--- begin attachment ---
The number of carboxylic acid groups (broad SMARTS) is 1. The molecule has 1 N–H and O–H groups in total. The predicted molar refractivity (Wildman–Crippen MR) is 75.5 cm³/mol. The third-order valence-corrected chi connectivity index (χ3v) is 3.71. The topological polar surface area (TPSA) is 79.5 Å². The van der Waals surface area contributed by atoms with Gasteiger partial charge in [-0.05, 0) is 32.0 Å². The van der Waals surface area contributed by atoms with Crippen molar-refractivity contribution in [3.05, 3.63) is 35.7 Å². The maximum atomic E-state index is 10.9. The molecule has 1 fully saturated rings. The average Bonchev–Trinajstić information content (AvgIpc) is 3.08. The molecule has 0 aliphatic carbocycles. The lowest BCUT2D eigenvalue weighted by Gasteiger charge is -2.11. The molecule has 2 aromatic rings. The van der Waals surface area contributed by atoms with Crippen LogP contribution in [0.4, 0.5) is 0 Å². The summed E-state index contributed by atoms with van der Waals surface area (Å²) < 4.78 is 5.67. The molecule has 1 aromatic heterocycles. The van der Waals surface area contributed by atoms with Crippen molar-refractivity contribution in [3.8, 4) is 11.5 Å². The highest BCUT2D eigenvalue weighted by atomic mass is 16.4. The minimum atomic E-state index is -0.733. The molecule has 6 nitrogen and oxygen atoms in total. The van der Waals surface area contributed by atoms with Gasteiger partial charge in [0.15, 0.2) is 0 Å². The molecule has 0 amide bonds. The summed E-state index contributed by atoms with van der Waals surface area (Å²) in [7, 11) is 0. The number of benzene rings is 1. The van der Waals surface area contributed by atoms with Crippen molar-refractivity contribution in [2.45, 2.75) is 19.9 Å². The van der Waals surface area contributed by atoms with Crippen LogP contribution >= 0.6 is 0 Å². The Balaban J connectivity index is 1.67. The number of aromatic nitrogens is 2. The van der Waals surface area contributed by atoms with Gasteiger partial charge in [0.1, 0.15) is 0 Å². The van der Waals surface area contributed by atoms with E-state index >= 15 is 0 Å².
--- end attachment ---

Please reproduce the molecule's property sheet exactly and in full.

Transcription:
The number of carboxylic acid groups (broad SMARTS) is 1. The molecule has 1 N–H and O–H groups in total. The predicted molar refractivity (Wildman–Crippen MR) is 75.5 cm³/mol. The third-order valence-corrected chi connectivity index (χ3v) is 3.71. The topological polar surface area (TPSA) is 79.5 Å². The van der Waals surface area contributed by atoms with Gasteiger partial charge in [-0.05, 0) is 32.0 Å². The van der Waals surface area contributed by atoms with Crippen molar-refractivity contribution in [3.05, 3.63) is 35.7 Å². The maximum atomic E-state index is 10.9. The molecule has 1 fully saturated rings. The average Bonchev–Trinajstić information content (AvgIpc) is 3.08. The molecule has 0 aliphatic carbocycles. The lowest BCUT2D eigenvalue weighted by Gasteiger charge is -2.11. The molecule has 2 aromatic rings. The van der Waals surface area contributed by atoms with Crippen LogP contribution in [0.4, 0.5) is 0 Å². The summed E-state index contributed by atoms with van der Waals surface area (Å²) < 4.78 is 5.67. The molecule has 1 aromatic heterocycles. The van der Waals surface area contributed by atoms with Crippen molar-refractivity contribution in [3.8, 4) is 11.5 Å². The highest BCUT2D eigenvalue weighted by atomic mass is 16.4. The minimum atomic E-state index is -0.733. The molecule has 6 nitrogen and oxygen atoms in total. The van der Waals surface area contributed by atoms with Gasteiger partial charge in [0.15, 0.2) is 0 Å². The molecule has 0 amide bonds. The summed E-state index contributed by atoms with van der Waals surface area (Å²) in [7, 11) is 0. The number of benzene rings is 1. The van der Waals surface area contributed by atoms with Crippen molar-refractivity contribution in [2.45, 2.75) is 19.9 Å². The van der Waals surface area contributed by atoms with Crippen LogP contribution >= 0.6 is 0 Å². The Balaban J connectivity index is 1.67. The number of aromatic nitrogens is 2. The van der Waals surface area contributed by atoms with Gasteiger partial charge in [0.1, 0.15) is 0 Å². The van der Waals surface area contributed by atoms with E-state index >= 15 is 0 Å².